Now, the word has an entirely different meaning to a global world of young digital natives, and understanding/collecting data on how these types of feeds are accessed and interacted with is going to be big business.
Where do you learn about breaking events? Consult the Twitter feed. Need to get caught up on family and friend’s whereabouts after a long- stint of no communication, that’s a Facebook feed.
For shopping you have your Pinterest feed – or, more importantly your followers Pinterest feed in order to get the latest visual porn around the products and brands that matter to you most. For personal expression, you have your Instagram or Tumblr feed.
Before joining Econsultancy, the most important feed for my line of work (tech PR) was Techmeme, and the leaderboard, or authors with the most posts there became my bible.
Now, as a content marketer for our reports/events/services based in the London office, we are breaking down and analysing what our Techmeme equivalents will be, spread out across multiple areas of the social and not-so-social web.
Unfortunately the niche worlds of digital marketing hasn’t had a Gabe Rivera (Techmeme founder) come in yet to curate and provide discussion jumping points (to see what I mean by this, look at the Twitter sections underneath each news article), but here at Econsultancy we have big plans about content, since we make so much of it, and always in qualitative terms.
Then yesterday, Pew released timely findings around the devices we use to hold and carry our feeds. I am suddenly think of a giant feeding trough, but if you have been paying any attention, you know that what I am talking about is tablets and smartphones which now, according to Pew, half of U.S. adults own.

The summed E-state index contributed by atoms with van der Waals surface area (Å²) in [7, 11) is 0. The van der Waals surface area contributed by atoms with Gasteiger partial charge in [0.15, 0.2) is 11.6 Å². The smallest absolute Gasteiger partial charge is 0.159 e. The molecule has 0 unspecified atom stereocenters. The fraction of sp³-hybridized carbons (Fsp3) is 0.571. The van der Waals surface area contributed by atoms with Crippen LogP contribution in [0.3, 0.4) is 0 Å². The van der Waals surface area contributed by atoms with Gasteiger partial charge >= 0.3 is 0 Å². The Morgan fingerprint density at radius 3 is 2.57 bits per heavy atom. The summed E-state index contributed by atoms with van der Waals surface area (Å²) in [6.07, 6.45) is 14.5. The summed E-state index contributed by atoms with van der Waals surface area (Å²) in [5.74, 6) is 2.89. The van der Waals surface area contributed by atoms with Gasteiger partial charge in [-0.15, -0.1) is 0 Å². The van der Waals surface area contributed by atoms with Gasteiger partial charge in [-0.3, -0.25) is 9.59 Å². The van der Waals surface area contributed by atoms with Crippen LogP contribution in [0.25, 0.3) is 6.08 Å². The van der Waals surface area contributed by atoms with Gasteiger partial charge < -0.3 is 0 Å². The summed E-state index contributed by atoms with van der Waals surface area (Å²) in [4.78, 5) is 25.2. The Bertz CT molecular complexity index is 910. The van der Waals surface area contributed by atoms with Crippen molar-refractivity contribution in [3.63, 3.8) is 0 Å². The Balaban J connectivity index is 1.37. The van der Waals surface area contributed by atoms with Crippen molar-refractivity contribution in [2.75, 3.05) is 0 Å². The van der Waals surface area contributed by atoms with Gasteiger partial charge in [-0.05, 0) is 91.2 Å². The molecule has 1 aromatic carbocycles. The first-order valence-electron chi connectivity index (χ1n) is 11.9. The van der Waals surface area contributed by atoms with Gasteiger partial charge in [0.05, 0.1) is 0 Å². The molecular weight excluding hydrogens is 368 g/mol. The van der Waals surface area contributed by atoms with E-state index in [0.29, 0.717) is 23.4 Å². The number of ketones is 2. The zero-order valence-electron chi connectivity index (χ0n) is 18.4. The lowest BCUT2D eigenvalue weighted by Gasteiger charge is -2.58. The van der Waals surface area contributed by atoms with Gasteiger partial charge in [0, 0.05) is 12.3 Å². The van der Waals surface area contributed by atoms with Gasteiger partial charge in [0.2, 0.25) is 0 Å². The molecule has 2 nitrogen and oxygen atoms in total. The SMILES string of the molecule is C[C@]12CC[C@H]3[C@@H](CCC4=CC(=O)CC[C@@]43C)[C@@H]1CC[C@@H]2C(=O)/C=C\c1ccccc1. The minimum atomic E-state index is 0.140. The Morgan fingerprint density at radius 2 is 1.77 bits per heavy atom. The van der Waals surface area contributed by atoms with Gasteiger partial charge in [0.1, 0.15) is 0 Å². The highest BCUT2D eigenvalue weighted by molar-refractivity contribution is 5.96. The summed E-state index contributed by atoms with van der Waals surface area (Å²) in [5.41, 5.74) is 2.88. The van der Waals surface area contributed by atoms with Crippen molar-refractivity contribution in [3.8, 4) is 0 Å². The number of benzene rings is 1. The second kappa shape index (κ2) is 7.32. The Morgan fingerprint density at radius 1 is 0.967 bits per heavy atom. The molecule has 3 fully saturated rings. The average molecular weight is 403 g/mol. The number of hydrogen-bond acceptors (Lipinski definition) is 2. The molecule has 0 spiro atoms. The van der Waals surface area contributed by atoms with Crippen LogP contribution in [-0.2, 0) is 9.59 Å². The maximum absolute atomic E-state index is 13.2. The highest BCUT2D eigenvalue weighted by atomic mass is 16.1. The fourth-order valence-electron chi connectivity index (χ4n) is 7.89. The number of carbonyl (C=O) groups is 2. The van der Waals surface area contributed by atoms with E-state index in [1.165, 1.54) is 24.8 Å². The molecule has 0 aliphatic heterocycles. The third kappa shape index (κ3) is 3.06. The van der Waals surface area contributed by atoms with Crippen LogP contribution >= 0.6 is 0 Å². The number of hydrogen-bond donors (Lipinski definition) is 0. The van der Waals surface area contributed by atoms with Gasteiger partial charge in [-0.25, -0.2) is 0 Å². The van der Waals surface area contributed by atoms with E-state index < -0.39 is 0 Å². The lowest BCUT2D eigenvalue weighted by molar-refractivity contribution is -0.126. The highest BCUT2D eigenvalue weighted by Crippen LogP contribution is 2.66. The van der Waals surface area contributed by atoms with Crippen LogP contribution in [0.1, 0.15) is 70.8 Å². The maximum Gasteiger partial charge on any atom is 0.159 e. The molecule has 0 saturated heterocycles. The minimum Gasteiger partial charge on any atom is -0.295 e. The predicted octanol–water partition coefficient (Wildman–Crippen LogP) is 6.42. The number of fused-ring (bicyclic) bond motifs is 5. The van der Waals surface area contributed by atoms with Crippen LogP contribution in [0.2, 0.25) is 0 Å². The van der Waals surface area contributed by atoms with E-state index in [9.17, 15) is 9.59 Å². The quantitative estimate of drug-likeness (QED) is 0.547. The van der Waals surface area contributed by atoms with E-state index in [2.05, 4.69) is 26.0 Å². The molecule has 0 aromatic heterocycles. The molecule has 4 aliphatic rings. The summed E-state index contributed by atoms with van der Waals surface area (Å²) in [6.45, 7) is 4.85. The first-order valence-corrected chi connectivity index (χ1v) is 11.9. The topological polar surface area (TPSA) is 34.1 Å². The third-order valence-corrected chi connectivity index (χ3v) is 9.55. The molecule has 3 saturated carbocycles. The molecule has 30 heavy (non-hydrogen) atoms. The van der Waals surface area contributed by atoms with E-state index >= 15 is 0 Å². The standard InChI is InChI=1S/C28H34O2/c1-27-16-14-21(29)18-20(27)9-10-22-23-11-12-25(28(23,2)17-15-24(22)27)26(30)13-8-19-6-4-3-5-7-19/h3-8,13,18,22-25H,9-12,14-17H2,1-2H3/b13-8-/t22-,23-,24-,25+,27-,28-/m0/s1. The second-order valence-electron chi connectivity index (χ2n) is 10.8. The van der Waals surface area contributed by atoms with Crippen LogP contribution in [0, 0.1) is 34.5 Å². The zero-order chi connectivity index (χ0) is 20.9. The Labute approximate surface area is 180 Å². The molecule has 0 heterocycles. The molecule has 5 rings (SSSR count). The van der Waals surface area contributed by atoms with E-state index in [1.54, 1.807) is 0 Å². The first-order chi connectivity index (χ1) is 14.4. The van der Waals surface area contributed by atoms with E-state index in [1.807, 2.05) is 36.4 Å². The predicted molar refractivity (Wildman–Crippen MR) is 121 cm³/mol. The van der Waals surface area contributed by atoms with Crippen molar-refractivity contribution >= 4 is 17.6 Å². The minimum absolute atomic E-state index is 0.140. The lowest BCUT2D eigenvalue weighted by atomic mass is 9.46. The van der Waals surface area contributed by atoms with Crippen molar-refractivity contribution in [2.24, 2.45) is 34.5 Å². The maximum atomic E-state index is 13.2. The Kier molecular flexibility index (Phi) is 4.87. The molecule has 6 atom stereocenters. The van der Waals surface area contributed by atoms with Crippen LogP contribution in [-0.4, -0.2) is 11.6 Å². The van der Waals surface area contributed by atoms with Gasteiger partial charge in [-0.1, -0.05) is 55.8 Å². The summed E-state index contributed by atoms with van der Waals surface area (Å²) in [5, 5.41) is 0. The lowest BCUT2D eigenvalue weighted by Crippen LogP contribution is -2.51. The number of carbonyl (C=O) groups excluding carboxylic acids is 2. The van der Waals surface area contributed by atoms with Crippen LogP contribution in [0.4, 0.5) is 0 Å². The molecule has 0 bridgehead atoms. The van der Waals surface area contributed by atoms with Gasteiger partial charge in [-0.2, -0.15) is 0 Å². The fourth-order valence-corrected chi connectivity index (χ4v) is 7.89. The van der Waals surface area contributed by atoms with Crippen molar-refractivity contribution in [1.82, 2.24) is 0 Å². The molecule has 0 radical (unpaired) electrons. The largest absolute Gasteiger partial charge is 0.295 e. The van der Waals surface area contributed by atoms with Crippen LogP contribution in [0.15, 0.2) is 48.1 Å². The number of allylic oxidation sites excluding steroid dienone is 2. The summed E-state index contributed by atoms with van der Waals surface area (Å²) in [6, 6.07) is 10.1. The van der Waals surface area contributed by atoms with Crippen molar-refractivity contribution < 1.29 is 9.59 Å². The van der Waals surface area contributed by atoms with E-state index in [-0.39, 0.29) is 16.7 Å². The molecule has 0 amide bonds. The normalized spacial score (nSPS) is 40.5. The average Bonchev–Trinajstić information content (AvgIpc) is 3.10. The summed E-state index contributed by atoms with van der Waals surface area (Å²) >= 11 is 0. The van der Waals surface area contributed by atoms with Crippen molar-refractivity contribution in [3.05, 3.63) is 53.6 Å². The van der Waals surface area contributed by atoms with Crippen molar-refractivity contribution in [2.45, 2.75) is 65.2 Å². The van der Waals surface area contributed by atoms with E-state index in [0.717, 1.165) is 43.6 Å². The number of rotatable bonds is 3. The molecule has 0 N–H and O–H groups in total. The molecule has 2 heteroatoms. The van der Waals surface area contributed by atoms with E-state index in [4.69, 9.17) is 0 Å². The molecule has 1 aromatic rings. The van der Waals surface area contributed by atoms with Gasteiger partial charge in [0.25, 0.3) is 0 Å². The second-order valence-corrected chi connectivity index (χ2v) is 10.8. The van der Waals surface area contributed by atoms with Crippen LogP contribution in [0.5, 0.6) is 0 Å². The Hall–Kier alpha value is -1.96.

From the report:
News remains an important part of what people do on their mobile devices. 64% of tablet owners and 62% of smartphone owners say they use the devices for news at least weekly.
Ok that’s great, but as our own U.S. VP of Research Stefan Tornquist pointed out:
At some point we need a study that differentiates between types of news. The way Pew frames the question, people are replying with general/personally interest in mind. For B2B publishers, the profile may look quite different, with desktop numbers far higher, times of day, etc.
Stefan is making a very important point, and at some point our researchers will most likely poll among tablet users to find out in detail how the device can be used for marketing and e-commerce.
But getting back to my original train of thought, the point of distinction I want to make around feeds and their containers from a content marketing perspective is that regardless of user habits, our content strategy (used to grow awareness and ultimately subscriptions to our reports) needs to be:
- Unilateral to properly reach and engage the influencers and writers in the niche areas of digital marketing we publish in, and…
- Mobile platform agnostic to make sure we are reaching the largest percentage in each of these areas, and scaling the content immediately for the respective device and use case scenario
How does a content program succeed with such opposing objectives? Well, I had a meeting yesterday with a European startup built around HTML5 that might just have the answer.
The company is called Flockler, and the founder Toni Hopponen, who can’t be more than 23 years old, talks excitedly about these exact things.
Needless to say Toni and I hit it off, and I am excited to be starting a trial run of an industry secret already in use by News International, The Daily Mirror, and surprise… (really, no-one saw this coming) TechCity UK.
Want to see more? Check out the links to the feeds from the Flockler homepage.
Also, for continued reading on the subject the GigaOm article “Five reasons why media companies should pay attention to The Atlantic”.